Making the Most of Time in Hand - Agrii - Connecting Agri-science with farming

Company News

July 10, 2014

Making the Most of Time in Hand

Fingers firmly crossed, as we move rapidly towards harvesting we look like having the one thing we could really use on our side this year ….. time, writes Yorkshire-based agronomist, Sam Patchett.

This is just as well with the sheer burden of grass weeds obvious in so many crops, the challenge of establishing winter rape without neonics and the prospect of an autumn slug horror, not to mention the need to plan for Environmental Focus Areas.

All of which means we’ll be taking full advantage of the time we have by getting to work right behind the combine.  In fact, we may even be able to get some much needed stubble control of problem ryegrass and black-grass ahead of winter rape as well as cereal drilling.

It looks like we should have enough moisture in most of our ground for a decent weed seed chit this time around too. Always providing we don’t get a couple of weeks of sub-Saharan drought in August, that is.

We’ll be cultivating as closely behind the combine as we can. Either lightly to keep the weed seed on the surface or, where the problems are greatest, ploughing it down for consistent burial. In both cases, we’ll be consolidating well to give the best near-surface weed seed to soil contact and preserve moisture before going in with the glyphosate at the first signs of greening-up.

With the right approach we should be able to stimulate and spray off a good two flushes of weed growth ahead of our winter cereal sowing in many cases. Especially so since many years of research at our specialist Stow Longa black-grass management site show the worst thing to do with badly-infested fields is drill too early.

Early drilling is also being highlighted as a major ‘no-no’ in our latest disease management trials  Indeed, the sort of Septoria pressures we’ve seen over the past season have proved almost impossible to control from mid-September sowing with all but the most resistant varieties. And even in these it has taken full, robust and decidedly costly fungicide programmes to do the job.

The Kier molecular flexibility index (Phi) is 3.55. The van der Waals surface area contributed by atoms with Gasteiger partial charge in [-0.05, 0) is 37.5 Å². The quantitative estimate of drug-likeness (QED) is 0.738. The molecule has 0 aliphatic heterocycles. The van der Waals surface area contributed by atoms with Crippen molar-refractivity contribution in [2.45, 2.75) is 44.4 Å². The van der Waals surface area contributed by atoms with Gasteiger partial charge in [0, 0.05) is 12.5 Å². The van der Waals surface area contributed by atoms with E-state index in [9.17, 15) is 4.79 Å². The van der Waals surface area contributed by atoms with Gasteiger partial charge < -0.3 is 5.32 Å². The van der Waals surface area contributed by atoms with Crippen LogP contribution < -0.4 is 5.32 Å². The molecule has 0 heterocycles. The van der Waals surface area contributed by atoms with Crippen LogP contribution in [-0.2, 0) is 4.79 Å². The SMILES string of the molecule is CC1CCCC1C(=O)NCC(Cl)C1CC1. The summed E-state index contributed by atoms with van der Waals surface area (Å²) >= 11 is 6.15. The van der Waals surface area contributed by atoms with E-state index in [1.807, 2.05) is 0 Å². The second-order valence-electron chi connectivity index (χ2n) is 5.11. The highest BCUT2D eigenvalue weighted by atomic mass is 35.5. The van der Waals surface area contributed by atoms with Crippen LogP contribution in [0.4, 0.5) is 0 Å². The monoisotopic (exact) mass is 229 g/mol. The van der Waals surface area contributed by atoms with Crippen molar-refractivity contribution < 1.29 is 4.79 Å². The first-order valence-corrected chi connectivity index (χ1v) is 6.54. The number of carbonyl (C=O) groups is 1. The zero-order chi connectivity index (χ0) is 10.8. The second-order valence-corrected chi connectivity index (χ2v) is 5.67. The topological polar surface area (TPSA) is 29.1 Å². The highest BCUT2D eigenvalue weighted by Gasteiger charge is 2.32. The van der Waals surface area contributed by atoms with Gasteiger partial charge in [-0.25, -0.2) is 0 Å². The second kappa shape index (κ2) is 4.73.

In contrast, Septoria has been much better controlled from October sowing across all varieties.

Add in the rust pressures we’ve seen this season, and we’ll be sticking with Dickens, JB Diego and Relay as our main wheats, with some Revelation and KWS Santiago – the latter probably with a fluquinconazole seed dressing at T(-1) for extra rust protection. Quality wheats aren’t so popular here, but where we’re growing them Crusoe and now Skyfall have all but completely replaced Solstice which is too dirty to even contemplate these days.

The bulk of our winter barley acreage is going into the KWS Cassia and Volume that are again proving reliable and haven’t shown the bad brackling of some other varieties I could mention.

Now we can’t use a neonic, our key priority with winter OSR is vigorous establishment and rapid early development to minimise the flea beetle threat. DK ExPower and Harper are very much our first choices here, with Anastasia looking promising as a pure line.

With the sort of light leaf spot levels we’ve been seeing, we can’t afford to grow anything with doubtful resistance.  We also continue to see first class phoma resistance as vital in most cases.

To help get our OSR to 3-4 leaves as quickly we can we’ll be making the best possible use of the biostimulant seed dressing, Take-off that has given such good results in our trial work, and prioritising seedbed N wherever it’s needed, while keeping plenty of pyrethroids handy.

It’s not only flea beetle we need to very wary of this autumn, though. Slugs look like they’ll be causing us horrific problems if we’re not very careful. I can’t believe how many I’ve been seeing in cereals this summer. As well as the strongest, most rapid OSR establishment, effective cultivation, double rolling and early pelleting will be crucial.

Meeting the new EFA targets is another key consideration for us just now. This means peas and beans are figuring more prominently in our plans – spring-sown in most cases to give us extra black-grass management opportunities. The complete loss of chlorotoluron is also giving us far more to think about on the pre-em side.

More time we may have this autumn but it certainly doesn’t look like we’ll be having much to spare!